Hello everyone! I am Catherine (and Emmie) and I blog over at cathgrace, where I pretty much do a bit of everything, but sewing is my ultimate passion! I am so excited to be over here at Daisy Chain Creations today, I think that Sowing While You Sew is such a lovely theme for a series!!! I have been sewing with my children (and more specifically my Daughter as soon as she showed a particular interest) for years now, and I think we have some of our loveliest conversations working side by side creating things.
She was 8 when she started making clothes for her American Girl Dolls (I actually teach adults to sew using 18″ dolls, since they can practice with commercial patterns, and any type of fabric that suits their fancy without any major traumas or financial loss if anything doesn’t work out!)
This year Emmie got a sewing machine for Christmas, (I was tired of finding her in my seat sewing every time I got up to iron something!) And she cutout and pieced this entire quilt herself! (she’s 10 now.) I helped with 50% of the machine quilting because she was very worried about ruining all her work with the quilting, so I would take turns with her every other square (I did all the squares that have plaid in them.)
For our Sowing While You Sew project, Emmie and I are making lined, zipper pouches. Emmie has never worked with zips before; so in addition to learning how to put in a zip, we will be working with french seams, full lining, and top stitching.
Emmie measured and cut out all of her own fabric, after watching me cut out mine (my project is not really shown here until the end, it’s a lot easier to photograph her while she does things.)
Emmie’s squares are 10″ x 10″ and there are four 1.5″ x 1.5″ squares. We used fat quarters for this project, so Emmie could pick what ever 2 fabrics she wanted.
I sewed all the steps first, one at a time for Emmie to watch, and then she repeated the step with her own project.
The zip that Emmie ended up picking out was a hidden zip, but we put it in so that the green showed, since that’s actually why she picked out the zip in the first place. (I would generally recommend a regular zip for this, but we live in South Korea, and the color selection at our local store was fairly slim.)
Step one was to sew the small squares onto the ends of the zip, we sewed the outer fabric square and the zip right sides together, across the end at the correct finished zip length.
Next we sandwiched the zipper with the inner fabric small square, keeping the first seam on top and using it as a guide for the new seam. After both fabrics were sewn onto the zip, they were folded back and top stitched down.
Here’s what the finished zips look like with the fabric sewn to the ends, you can see that they are finished both front and back. The third image shows my zip in the line up too, since I have a different style zip then Emmie has, both of our’s were trimmed to width in the last picture too. (The finished length on Emmie’s zip with fabric is 10″)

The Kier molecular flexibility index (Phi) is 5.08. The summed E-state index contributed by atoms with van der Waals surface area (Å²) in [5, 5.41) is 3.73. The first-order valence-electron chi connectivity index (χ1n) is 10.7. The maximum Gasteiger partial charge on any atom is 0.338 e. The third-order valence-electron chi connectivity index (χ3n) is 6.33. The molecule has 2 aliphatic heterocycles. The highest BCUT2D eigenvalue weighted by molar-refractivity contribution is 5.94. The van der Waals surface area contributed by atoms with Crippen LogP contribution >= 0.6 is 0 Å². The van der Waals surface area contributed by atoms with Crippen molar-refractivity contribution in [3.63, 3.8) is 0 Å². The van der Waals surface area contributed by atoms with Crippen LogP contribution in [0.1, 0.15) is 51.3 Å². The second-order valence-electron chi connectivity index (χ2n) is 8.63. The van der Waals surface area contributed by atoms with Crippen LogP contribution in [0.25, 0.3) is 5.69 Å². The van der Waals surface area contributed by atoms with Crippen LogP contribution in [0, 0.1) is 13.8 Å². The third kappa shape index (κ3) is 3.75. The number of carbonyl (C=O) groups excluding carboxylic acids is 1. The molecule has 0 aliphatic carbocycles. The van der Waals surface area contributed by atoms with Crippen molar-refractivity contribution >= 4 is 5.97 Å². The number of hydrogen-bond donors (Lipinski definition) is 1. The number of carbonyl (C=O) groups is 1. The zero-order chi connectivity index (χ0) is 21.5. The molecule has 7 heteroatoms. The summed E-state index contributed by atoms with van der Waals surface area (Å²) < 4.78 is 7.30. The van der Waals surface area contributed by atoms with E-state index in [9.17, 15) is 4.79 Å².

Now we sewed down the length of the zips, using a zipper foot, with the outer fabric first,
and then we added the lining fabric in the same fabric, zip, fabric sandwich that we did before, and sewed down the side again, using the first stitch line as a guide. (You can just do it all at once, but I like the stepped approach so there is less to control at once.)
Finally we folded both fabrics back, and top stitched them away from the zip.
here’s what the front and the back look like with the one side done for the left two pictures, and then on the right two pictures we folded up the outer fabric to the other side of the zip, and stitched in place.
Then we folded up the lining on the other side and sewed it down.
Here’s the shape that happens, sort of a double loop of wrong sides out. To turn the project, simply flip the outer fabric over the lining fabric. Top stitching this new side was a little tight, bit still doable with slow stitching and keeping control of all the fabric.
At this point the bag can have several different options, the zip can be offset towards the top, in the center, or fully on the top of the pouch.
Emmie decided that she liked the offset towards the top look best, so we went with that one for both pouches. The top left picture has had the sides sewn down, RIGHT SIDES OUT. The top left has been trimmed closely, with a little less than 1/8″. On the bottom left, Emmie decided she wanted her bag to have a wrist strap, so she added a piece of elastic, we set it down from the top a bit, so it didn’t affect the corner. Then the final picture is the key to finishing the whole bag professionally, we turned the bag inside out, and sewed 1/4″ seams down the side on the inside, making french seams, and hiding all the raw edges that were on the outside.
Finally we turned the bags right side out, and pressed them with a hot steaming iron. My bag is made in the exact same way as Emmie’s, just slightly bigger, and with a ribbon tag rather than an elastic wrist strap.
Emmie is so proud of the work she put into this project, I think tackling a zipper was a big deal for her, and she loved the french seams. I think that adding the fabric ends on the zip, removes a lot of the problems that can arise from making a zippered bag, so she didn’t have anything bulky in her seams to fight her, and was set up for success.
Thank you so much for having us Sally, we had a lovely time working on this together, and have a whole bunch of new ideas, for what we want to do to embellish our next set of zippered pouches since we have the basics down now. There are a lot of small orphanages here in Korea, (children can be legally orphaned by divorce here) and we think that making some treasure bags for personal items could be a really nice project; and one that is totally doable for just the two of us in an orphanage with only 15-16 kids!